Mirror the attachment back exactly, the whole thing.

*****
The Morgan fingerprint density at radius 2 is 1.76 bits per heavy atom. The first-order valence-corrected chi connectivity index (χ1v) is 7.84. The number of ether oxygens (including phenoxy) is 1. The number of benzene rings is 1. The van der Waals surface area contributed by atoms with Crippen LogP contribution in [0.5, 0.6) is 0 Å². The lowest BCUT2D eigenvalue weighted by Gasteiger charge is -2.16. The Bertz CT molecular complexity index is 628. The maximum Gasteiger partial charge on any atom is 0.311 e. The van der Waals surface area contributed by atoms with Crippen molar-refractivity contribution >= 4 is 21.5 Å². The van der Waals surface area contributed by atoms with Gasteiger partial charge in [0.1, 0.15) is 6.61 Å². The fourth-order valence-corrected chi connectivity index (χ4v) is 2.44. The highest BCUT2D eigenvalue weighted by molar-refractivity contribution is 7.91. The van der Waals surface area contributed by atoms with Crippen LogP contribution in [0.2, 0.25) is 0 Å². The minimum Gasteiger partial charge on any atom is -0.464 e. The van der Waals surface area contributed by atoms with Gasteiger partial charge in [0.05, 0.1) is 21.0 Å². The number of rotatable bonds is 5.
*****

The Morgan fingerprint density at radius 2 is 1.76 bits per heavy atom. The first-order valence-corrected chi connectivity index (χ1v) is 7.84. The number of ether oxygens (including phenoxy) is 1. The number of benzene rings is 1. The van der Waals surface area contributed by atoms with Crippen LogP contribution in [0.5, 0.6) is 0 Å². The lowest BCUT2D eigenvalue weighted by Gasteiger charge is -2.16. The Bertz CT molecular complexity index is 628. The maximum Gasteiger partial charge on any atom is 0.311 e. The van der Waals surface area contributed by atoms with Crippen molar-refractivity contribution >= 4 is 21.5 Å². The van der Waals surface area contributed by atoms with Gasteiger partial charge in [0.1, 0.15) is 6.61 Å². The fourth-order valence-corrected chi connectivity index (χ4v) is 2.44. The highest BCUT2D eigenvalue weighted by molar-refractivity contribution is 7.91. The van der Waals surface area contributed by atoms with Crippen LogP contribution in [0.2, 0.25) is 0 Å². The minimum Gasteiger partial charge on any atom is -0.464 e. The van der Waals surface area contributed by atoms with Gasteiger partial charge in [0.05, 0.1) is 21.0 Å². The number of rotatable bonds is 5.